Jürgen Holtz as Queen Elizabeth, in Robert Wilson’s Shakespeare’s Sonnets.
Photo: Stephanie Berger.
Funny thing about the avant-garde: Each new wave looks a lot like the last one. So it will come as no surprise to those who have seen a previous Robert Wilson work that his latest New York offering is crammed with his clichés: whiteface, slow-motion gliding, silhouettes, stylized hand gestures, video screens, fluorescent light, floating objects, rude noises, gibberish, wacky wigs, and impenetrable symbolism. What is a bit unexpected is that these familiar and often-amusing techniques are here applied to existing material that resists them so utterly. Resists and succumbs — for Shakespeare’s Sonnets, in which 25 of the 154 sonnets Shakespeare first published in 1609 are set to a musical score by Rufus Wainwright and deconstructed by Wilson’s staging for the Berliner Ensemble, finally overwhelms its source. And to what end? The strongest argument this BAM Next Wave Festival offering makes is for extending copyright protections to at least 405 years.
Actually, argument is not on the table. Nor is there any attempt at illustration. Wilson ignores the line-by-line sense of the poems, which are read mostly in German anyway, and are broken up in bundles of words that only sometimes relate to their meaning or prosody. Instead he picks through them, as a junkman through embers, in search of icons that might serve as characters. Among those he finds are a boy, a fool, a Cupid, a “black lady,” Queen Elizabeth I (and II), and Shakespeare himself. These then interact independently of the text, in gorgeous little dioramas of inconsequence. Suspended high up in an aperture of an upstage wall, a woman reclines in bed. Three men stand next to large filling-station tanks, aiming hoses at the audience while a bowler hat levitates. A man rides backward on a giant bicycle from stage right to stage left while a woman rides forward from stage left to stage right. I say “woman” and “man,” but it’s hard to keep straight, as Wilson has switched the genders of all the “characters” as a comment on the bisexuality of the sonnets. But the effect here is that they all just seem neuter, a disappointing loss to material that, in its original form, is fundamentally erotic.
Wainwright’s eclectic score attempts to restore some of the missing Eros, and occasionally comes close. His contemporary settings are the more convincing; in pastiche mode — of Weill, of medieval German folksong, of classical chorale — his good ear is frustrated by his limited technique. (The melodies are often little more than flaglets strung between two harmonic poles.) And although he understands the mechanism of the sonnet form, how it often moves from a statement through examples to a surprising contradiction, he can’t always get his musical forms to reflect this. Even when he does, Wilson is apt to pull the material apart, repeating portions and deleting others, so that any attempt to cling to the text as a way into the story is defeated. The first of the sonnets performed — No. 43, “When most I wink, then do mine eyes best see” — is pawed at so relentlessly, it take almost 20 monotonous minutes to die.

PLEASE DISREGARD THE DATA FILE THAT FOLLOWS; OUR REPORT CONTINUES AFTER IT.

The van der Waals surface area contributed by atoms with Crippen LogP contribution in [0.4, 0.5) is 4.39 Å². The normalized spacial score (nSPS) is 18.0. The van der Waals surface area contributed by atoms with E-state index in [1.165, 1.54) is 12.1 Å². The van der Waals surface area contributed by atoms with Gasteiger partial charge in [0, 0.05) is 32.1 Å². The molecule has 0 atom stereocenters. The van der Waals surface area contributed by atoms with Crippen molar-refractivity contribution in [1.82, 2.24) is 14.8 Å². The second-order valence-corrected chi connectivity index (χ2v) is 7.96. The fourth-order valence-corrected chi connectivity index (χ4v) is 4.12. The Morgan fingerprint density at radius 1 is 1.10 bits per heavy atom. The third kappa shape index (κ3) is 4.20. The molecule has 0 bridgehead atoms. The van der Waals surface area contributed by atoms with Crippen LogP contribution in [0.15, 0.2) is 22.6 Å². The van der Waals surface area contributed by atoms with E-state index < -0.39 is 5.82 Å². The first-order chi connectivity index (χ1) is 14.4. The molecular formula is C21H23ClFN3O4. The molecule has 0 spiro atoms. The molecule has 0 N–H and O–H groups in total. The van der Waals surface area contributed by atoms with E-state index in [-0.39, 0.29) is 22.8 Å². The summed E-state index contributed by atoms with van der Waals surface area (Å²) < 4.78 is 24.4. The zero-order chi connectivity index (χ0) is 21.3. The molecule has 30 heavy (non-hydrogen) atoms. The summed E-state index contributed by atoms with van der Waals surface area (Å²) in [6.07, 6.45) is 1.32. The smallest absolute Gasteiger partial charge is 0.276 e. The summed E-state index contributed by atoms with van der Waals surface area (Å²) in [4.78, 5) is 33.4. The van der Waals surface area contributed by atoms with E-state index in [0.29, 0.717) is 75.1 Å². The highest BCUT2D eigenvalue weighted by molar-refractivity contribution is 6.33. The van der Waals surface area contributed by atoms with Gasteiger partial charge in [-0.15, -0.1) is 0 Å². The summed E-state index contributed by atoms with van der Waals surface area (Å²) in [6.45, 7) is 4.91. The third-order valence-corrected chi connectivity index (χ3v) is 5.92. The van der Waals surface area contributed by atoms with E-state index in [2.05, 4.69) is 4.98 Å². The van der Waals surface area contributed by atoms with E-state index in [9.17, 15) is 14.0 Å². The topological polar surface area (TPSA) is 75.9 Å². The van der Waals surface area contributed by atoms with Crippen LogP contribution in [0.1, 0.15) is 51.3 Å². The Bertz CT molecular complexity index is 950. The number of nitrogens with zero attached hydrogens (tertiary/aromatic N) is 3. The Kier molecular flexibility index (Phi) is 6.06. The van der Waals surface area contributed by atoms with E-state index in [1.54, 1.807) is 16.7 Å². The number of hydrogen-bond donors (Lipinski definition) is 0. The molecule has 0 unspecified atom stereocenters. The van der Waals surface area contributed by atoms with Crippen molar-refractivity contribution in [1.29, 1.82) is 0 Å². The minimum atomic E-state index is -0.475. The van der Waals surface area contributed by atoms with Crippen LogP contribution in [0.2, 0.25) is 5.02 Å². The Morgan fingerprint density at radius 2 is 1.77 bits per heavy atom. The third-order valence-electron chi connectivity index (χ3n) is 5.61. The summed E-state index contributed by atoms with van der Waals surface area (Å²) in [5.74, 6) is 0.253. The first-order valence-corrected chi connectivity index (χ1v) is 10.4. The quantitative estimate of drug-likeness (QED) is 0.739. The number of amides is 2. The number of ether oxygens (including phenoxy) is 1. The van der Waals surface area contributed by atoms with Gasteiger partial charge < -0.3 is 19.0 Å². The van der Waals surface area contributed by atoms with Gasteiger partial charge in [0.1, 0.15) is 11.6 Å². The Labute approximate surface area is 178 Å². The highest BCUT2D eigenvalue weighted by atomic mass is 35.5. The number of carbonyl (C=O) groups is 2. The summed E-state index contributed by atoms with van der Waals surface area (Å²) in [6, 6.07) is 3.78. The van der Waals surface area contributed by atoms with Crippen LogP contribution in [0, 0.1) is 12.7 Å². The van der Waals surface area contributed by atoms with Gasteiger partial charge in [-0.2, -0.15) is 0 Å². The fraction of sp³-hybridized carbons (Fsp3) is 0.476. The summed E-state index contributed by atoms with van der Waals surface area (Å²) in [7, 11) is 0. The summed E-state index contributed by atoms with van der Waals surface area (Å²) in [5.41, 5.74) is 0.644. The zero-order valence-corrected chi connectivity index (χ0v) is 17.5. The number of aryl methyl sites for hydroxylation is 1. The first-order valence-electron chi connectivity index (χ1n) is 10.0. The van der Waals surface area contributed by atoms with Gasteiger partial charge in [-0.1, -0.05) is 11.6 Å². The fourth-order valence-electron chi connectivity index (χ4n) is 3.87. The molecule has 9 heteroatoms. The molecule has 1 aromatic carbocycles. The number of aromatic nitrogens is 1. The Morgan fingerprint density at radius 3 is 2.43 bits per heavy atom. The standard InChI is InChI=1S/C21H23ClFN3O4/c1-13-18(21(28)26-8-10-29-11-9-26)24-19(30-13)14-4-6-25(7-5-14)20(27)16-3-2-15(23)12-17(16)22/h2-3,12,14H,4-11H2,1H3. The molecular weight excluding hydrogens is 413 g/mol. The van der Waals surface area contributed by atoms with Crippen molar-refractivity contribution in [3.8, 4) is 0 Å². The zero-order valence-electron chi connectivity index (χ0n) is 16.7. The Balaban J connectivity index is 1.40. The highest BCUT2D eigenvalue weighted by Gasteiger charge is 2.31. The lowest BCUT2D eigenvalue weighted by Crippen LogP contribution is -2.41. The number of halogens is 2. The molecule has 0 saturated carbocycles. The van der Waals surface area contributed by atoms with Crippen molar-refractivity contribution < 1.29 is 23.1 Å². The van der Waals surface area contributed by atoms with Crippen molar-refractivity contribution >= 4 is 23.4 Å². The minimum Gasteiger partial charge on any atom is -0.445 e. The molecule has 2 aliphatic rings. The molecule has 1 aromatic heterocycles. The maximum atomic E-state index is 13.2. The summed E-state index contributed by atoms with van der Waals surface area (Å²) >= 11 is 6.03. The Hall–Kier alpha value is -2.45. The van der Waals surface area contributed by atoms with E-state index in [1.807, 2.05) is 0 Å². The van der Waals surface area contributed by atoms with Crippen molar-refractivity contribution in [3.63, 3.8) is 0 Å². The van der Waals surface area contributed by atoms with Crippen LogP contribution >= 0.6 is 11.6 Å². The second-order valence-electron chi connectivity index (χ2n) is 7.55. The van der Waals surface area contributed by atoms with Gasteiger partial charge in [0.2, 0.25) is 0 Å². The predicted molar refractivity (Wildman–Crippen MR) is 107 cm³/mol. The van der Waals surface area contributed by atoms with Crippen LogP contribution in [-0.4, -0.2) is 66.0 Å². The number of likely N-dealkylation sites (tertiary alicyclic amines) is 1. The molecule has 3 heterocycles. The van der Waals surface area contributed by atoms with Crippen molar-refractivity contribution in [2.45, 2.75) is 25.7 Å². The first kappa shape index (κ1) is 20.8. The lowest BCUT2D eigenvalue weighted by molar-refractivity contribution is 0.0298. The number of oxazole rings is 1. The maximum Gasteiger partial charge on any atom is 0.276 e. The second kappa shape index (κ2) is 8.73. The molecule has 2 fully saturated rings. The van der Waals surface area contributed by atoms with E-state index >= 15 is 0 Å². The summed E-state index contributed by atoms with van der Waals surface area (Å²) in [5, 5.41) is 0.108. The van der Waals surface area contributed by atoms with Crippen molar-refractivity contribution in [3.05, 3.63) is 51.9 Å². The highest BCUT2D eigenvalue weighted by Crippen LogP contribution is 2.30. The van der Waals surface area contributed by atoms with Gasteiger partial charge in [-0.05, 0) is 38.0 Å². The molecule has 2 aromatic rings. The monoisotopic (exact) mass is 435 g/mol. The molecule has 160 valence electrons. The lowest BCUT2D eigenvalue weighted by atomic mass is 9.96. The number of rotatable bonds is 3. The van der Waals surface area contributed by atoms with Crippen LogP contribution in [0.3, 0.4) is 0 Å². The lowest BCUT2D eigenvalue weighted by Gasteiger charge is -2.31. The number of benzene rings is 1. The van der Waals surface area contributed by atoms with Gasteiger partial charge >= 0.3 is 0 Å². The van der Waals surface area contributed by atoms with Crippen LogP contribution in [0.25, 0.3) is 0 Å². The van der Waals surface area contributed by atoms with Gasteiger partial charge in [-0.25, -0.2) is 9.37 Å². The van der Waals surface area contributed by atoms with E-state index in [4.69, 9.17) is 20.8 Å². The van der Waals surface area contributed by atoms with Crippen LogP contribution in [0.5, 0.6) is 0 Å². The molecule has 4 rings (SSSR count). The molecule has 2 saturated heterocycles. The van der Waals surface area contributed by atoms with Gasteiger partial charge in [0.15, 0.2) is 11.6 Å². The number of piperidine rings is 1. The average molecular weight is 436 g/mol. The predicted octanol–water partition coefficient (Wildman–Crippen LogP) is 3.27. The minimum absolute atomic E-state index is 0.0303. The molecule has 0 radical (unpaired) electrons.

Which is not to say that nothing survives. The 15 members of the Berliner Ensemble troupe, trained in the dramaturgy of its founders, Bertolt Brecht and Helene Weigel, handle the movement and point-of-view fracturing with expert aplomb. Angela Schmid, as Shakespeare, and Jürgen Holtz, as Queen Elizabeth, bring coherence and dignity to their roles despite the cumbersome drag. (Holtz is pretty much left alone to deliver, beautifully, Greatest Hit No. 29: “When in disgrace with fortune and men’s eyes.”) And in what I thought was (at last) the ending, the entire company assembles almost as for the finale of a proper musical with a stirring anthemic rendition of “Farewell! Thou art too dear for my possessing” (No. 87). Alas, Wilson hadn’t finished showing off, and as the audience prepared to dash, he was still avant-garde-ing it two sonnets later as if this were some kind of 21st-century Sprockets.
The last (No. 66) was a giveaway, though, the one that begins “Tired with all these, for restful death I cry.” Hey, that Shakespeare really understood me! And when he wrote, later in the same sonnet, of “folly, doctor-like, controlling skill,” he really understood Wilson.
Shakespeare’s Sonnets is at the BAM Howard Gilman Opera House through October 12.